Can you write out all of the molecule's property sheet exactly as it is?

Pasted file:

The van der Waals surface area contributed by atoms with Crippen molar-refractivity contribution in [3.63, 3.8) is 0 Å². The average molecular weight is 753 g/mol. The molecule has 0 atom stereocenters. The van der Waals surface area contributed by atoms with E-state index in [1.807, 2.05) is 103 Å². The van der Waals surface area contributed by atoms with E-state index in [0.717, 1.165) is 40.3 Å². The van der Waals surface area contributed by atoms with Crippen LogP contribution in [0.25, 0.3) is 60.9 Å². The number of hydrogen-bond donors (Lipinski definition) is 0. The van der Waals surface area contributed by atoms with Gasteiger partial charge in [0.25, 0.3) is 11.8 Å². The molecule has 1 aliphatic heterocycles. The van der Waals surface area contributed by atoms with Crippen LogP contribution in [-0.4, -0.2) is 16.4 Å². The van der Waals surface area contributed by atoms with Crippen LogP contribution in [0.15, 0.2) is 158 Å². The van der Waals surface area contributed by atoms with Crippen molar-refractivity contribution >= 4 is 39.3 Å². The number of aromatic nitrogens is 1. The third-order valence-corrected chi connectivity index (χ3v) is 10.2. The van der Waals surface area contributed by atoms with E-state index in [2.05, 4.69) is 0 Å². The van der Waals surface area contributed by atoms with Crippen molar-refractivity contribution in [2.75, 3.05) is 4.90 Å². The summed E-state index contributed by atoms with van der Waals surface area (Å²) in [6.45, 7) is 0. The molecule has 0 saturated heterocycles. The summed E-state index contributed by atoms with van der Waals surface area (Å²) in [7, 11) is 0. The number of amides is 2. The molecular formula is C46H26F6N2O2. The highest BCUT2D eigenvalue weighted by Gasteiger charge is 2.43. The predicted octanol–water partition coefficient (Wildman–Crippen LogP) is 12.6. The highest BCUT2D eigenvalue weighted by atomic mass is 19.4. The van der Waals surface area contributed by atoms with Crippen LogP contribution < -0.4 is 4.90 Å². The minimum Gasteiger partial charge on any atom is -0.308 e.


The van der Waals surface area contributed by atoms with Crippen molar-refractivity contribution in [3.63, 3.8) is 0 Å². The average molecular weight is 753 g/mol. The molecule has 0 atom stereocenters. The van der Waals surface area contributed by atoms with E-state index in [1.807, 2.05) is 103 Å². The van der Waals surface area contributed by atoms with E-state index in [0.717, 1.165) is 40.3 Å². The van der Waals surface area contributed by atoms with Crippen LogP contribution in [0.25, 0.3) is 60.9 Å². The number of hydrogen-bond donors (Lipinski definition) is 0. The van der Waals surface area contributed by atoms with Gasteiger partial charge in [0.25, 0.3) is 11.8 Å². The molecule has 1 aliphatic heterocycles. The van der Waals surface area contributed by atoms with Crippen LogP contribution in [-0.4, -0.2) is 16.4 Å². The van der Waals surface area contributed by atoms with Crippen LogP contribution in [0.15, 0.2) is 158 Å². The van der Waals surface area contributed by atoms with Crippen molar-refractivity contribution >= 4 is 39.3 Å². The number of aromatic nitrogens is 1. The third-order valence-corrected chi connectivity index (χ3v) is 10.2. The van der Waals surface area contributed by atoms with E-state index in [2.05, 4.69) is 0 Å². The van der Waals surface area contributed by atoms with Crippen molar-refractivity contribution in [2.75, 3.05) is 4.90 Å². The summed E-state index contributed by atoms with van der Waals surface area (Å²) in [6.45, 7) is 0. The molecule has 0 saturated heterocycles. The summed E-state index contributed by atoms with van der Waals surface area (Å²) in [7, 11) is 0. The number of amides is 2. The molecular formula is C46H26F6N2O2. The highest BCUT2D eigenvalue weighted by Gasteiger charge is 2.43. The predicted octanol–water partition coefficient (Wildman–Crippen LogP) is 12.6. The highest BCUT2D eigenvalue weighted by atomic mass is 19.4. The van der Waals surface area contributed by atoms with Crippen LogP contribution < -0.4 is 4.90 Å². The minimum Gasteiger partial charge on any atom is -0.308 e.